Making of a Monster: Charles Manson

Pick Me Up! magazine asked for my professional opinion on Charles Manson, an American criminal who led ‘The Manson Family,’ a quasi-commune in California in the late 1960s. Out in the 28thJune 2012 edition, I supplied the following psychological insight.

How did having an alcoholic mum affect the young Charles?

Alcoholism has been termed a ‘family disease’ for a good reason.  It impacts not only the world of the alcoholic, but the entire family become victims to its effects.  Studies have shown that children who have alcoholic parents grow up to have deep-seated emotional problems, which can manifest through destructive behaviour.  Having an alcoholic parent can be likened to being on a continual rollercoaster, making children feel insecure, vulnerable, anxious, and sometimes as though it is their fault.  As adults, children of alcoholics can find it hard to be successful or to develop close personal relationships.

How would someone cope knowing his mum had tried to exchange him for a keg of beer?

There are generally four ways that a child would cope with the often irrational and rash actions of an alcoholic parent, including their mother trying to exchange them for a keg of beer.  Firstly, they might internalise their sadness and become withdrawn.  Secondly, they might deny it and pretend it didn’t happen.  Thirdly, they might use the experience to grow and become stronger.  Finally, they might externalise their sadness and anger through violent behaviour.  Charles opted for the fourth coping mechanism.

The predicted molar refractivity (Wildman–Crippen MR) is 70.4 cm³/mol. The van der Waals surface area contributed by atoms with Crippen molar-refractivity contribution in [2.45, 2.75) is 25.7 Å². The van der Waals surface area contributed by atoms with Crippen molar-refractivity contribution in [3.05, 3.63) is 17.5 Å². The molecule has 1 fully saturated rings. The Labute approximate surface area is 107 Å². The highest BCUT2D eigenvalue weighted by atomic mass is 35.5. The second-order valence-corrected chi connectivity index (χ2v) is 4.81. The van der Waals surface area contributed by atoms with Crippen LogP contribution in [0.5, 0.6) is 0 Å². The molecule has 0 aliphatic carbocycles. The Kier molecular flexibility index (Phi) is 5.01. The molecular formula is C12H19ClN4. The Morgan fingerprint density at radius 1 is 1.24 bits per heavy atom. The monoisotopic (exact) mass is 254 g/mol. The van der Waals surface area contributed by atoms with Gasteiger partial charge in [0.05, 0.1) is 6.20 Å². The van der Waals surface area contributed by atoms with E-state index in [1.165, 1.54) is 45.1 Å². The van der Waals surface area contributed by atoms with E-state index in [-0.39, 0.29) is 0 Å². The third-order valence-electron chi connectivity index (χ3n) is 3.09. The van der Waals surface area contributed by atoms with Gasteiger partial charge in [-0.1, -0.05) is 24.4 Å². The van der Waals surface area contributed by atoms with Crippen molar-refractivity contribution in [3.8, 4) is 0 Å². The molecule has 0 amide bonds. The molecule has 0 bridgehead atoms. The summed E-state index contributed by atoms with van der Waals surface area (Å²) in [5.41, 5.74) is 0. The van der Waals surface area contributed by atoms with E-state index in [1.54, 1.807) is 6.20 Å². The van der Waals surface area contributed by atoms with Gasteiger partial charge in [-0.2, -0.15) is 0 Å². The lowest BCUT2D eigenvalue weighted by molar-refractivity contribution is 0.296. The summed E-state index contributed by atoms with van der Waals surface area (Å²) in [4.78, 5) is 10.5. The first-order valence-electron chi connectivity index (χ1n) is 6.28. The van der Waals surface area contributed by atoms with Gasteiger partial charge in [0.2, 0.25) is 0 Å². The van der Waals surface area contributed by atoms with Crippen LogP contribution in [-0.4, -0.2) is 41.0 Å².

To what extent was he affected psychologically by his small stature?

The saying ‘short man syndrome’ and ‘little angry man syndrome’ is based on some fact.  Throughout history small statured men have released anger and aggression overtly.  Think of Napolean Bonoparte, Mussolini, Attila the Hun, Stalin, and Hitler, to name a few.  Even scientific research has indicated that short men can be particularly aggressive.  Of course, this is not to say that all small statured men are to be the next Charles Manson.  However, it does indicate that in some instances, and perhaps even in Manson’s case, the inferiority complex that can accompany being short can result in outward displays of hostility.  Small men have greater pressure to demonstrate their masculinity in a world so dominated by appearance.  Combined with an innate or biological tendency towards aggression, this can be a dangerous concoction.

He raped another boy when he was just 12, but denied being gay. What would make someone do this to another? 

For decades heterosexual males have raped other males.  This is less about sexual attraction and more about having the ultimate kind of power by totally demeaning another human being.

Did his failure to launch a successful music career influence his crimes?

Independently, Charles’ failure to launch a successful music career is unlikely to have influenced his crimes.  However, when combined with his chaotic childhood, this could have been one of many triggers to creating the Manson we know today.

Why would he have named both his sons Charles after himself?

Naming both of his sons Charles, after himself, is indicative of Manson’s narcissistic and self-centred personality.  It would appear that he saw his sons as an extension to himself.  He wants his sons to be yet another representation of himself within the world.

What makes a person see something in song lyrics that isn’t there, i.e. the race war he saw predicted in the Helter Skelter record by the Beatles?